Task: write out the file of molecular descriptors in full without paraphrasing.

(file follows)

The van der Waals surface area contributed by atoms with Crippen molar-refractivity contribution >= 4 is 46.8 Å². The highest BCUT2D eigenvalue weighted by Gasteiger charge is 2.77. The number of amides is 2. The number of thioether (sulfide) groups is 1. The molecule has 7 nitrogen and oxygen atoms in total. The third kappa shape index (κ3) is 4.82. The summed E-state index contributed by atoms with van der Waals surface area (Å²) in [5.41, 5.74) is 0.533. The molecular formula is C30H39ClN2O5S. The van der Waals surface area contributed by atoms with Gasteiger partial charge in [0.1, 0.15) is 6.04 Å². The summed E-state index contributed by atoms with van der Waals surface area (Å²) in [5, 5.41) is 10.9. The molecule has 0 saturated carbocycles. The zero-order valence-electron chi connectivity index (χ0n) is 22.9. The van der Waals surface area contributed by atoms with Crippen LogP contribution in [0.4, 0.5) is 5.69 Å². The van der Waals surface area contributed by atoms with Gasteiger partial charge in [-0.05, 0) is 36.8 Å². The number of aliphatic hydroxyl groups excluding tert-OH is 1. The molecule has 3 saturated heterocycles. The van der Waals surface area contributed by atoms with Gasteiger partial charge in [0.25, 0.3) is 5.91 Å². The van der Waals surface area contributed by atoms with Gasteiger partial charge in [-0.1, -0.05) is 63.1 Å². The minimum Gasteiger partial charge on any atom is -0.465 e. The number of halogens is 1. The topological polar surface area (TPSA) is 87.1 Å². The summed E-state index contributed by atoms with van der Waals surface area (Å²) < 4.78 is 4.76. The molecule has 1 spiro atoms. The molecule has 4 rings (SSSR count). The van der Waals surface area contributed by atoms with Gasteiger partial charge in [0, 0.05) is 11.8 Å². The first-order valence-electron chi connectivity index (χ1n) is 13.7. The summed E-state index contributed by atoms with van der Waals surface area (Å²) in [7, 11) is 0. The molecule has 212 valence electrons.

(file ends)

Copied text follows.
The van der Waals surface area contributed by atoms with Crippen molar-refractivity contribution >= 4 is 46.8 Å². The highest BCUT2D eigenvalue weighted by Gasteiger charge is 2.77. The number of amides is 2. The number of thioether (sulfide) groups is 1. The molecule has 7 nitrogen and oxygen atoms in total. The third kappa shape index (κ3) is 4.82. The summed E-state index contributed by atoms with van der Waals surface area (Å²) in [5.41, 5.74) is 0.533. The molecular formula is C30H39ClN2O5S. The van der Waals surface area contributed by atoms with Gasteiger partial charge in [0.1, 0.15) is 6.04 Å². The summed E-state index contributed by atoms with van der Waals surface area (Å²) in [5, 5.41) is 10.9. The molecule has 0 saturated carbocycles. The zero-order valence-electron chi connectivity index (χ0n) is 22.9. The van der Waals surface area contributed by atoms with Crippen LogP contribution in [0.4, 0.5) is 5.69 Å². The van der Waals surface area contributed by atoms with Gasteiger partial charge in [-0.05, 0) is 36.8 Å². The number of aliphatic hydroxyl groups excluding tert-OH is 1. The molecule has 3 saturated heterocycles. The van der Waals surface area contributed by atoms with Gasteiger partial charge in [0.25, 0.3) is 5.91 Å². The van der Waals surface area contributed by atoms with Gasteiger partial charge in [-0.1, -0.05) is 63.1 Å². The minimum Gasteiger partial charge on any atom is -0.465 e. The number of halogens is 1. The topological polar surface area (TPSA) is 87.1 Å². The summed E-state index contributed by atoms with van der Waals surface area (Å²) < 4.78 is 4.76. The molecule has 1 spiro atoms. The molecule has 4 rings (SSSR count). The van der Waals surface area contributed by atoms with Gasteiger partial charge in [0, 0.05) is 11.8 Å². The first-order valence-electron chi connectivity index (χ1n) is 13.7. The summed E-state index contributed by atoms with van der Waals surface area (Å²) in [7, 11) is 0. The molecule has 212 valence electrons.